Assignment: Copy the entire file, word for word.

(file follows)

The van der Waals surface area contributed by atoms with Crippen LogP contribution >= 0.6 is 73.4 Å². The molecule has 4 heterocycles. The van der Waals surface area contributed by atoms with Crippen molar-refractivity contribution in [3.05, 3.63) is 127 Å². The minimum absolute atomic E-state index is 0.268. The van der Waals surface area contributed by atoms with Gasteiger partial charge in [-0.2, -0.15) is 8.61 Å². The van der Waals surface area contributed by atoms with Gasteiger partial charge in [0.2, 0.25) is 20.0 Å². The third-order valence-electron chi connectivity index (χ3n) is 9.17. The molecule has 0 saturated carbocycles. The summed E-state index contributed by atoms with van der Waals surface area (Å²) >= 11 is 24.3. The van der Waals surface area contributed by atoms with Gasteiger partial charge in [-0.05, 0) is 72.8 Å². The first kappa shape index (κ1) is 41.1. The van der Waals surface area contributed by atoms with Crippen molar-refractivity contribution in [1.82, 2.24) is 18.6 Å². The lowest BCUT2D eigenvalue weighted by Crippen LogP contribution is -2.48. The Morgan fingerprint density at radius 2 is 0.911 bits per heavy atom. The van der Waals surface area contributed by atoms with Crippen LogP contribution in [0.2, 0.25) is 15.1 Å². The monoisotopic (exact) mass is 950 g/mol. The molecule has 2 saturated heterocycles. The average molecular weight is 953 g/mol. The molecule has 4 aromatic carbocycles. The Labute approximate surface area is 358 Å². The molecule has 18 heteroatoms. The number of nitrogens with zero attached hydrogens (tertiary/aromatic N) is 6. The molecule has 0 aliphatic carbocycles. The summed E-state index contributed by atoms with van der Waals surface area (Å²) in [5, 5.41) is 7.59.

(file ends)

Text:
The van der Waals surface area contributed by atoms with Crippen LogP contribution >= 0.6 is 73.4 Å². The molecule has 4 heterocycles. The van der Waals surface area contributed by atoms with Crippen molar-refractivity contribution in [3.05, 3.63) is 127 Å². The minimum absolute atomic E-state index is 0.268. The van der Waals surface area contributed by atoms with Gasteiger partial charge in [-0.2, -0.15) is 8.61 Å². The van der Waals surface area contributed by atoms with Gasteiger partial charge in [0.2, 0.25) is 20.0 Å². The third-order valence-electron chi connectivity index (χ3n) is 9.17. The molecule has 0 saturated carbocycles. The summed E-state index contributed by atoms with van der Waals surface area (Å²) >= 11 is 24.3. The van der Waals surface area contributed by atoms with Gasteiger partial charge in [-0.05, 0) is 72.8 Å². The first kappa shape index (κ1) is 41.1. The van der Waals surface area contributed by atoms with Crippen molar-refractivity contribution in [1.82, 2.24) is 18.6 Å². The lowest BCUT2D eigenvalue weighted by Crippen LogP contribution is -2.48. The Morgan fingerprint density at radius 2 is 0.911 bits per heavy atom. The van der Waals surface area contributed by atoms with Crippen LogP contribution in [0.2, 0.25) is 15.1 Å². The monoisotopic (exact) mass is 950 g/mol. The molecule has 2 saturated heterocycles. The average molecular weight is 953 g/mol. The molecule has 4 aromatic carbocycles. The Labute approximate surface area is 358 Å². The molecule has 18 heteroatoms. The number of nitrogens with zero attached hydrogens (tertiary/aromatic N) is 6. The molecule has 0 aliphatic carbocycles. The summed E-state index contributed by atoms with van der Waals surface area (Å²) in [5, 5.41) is 7.59.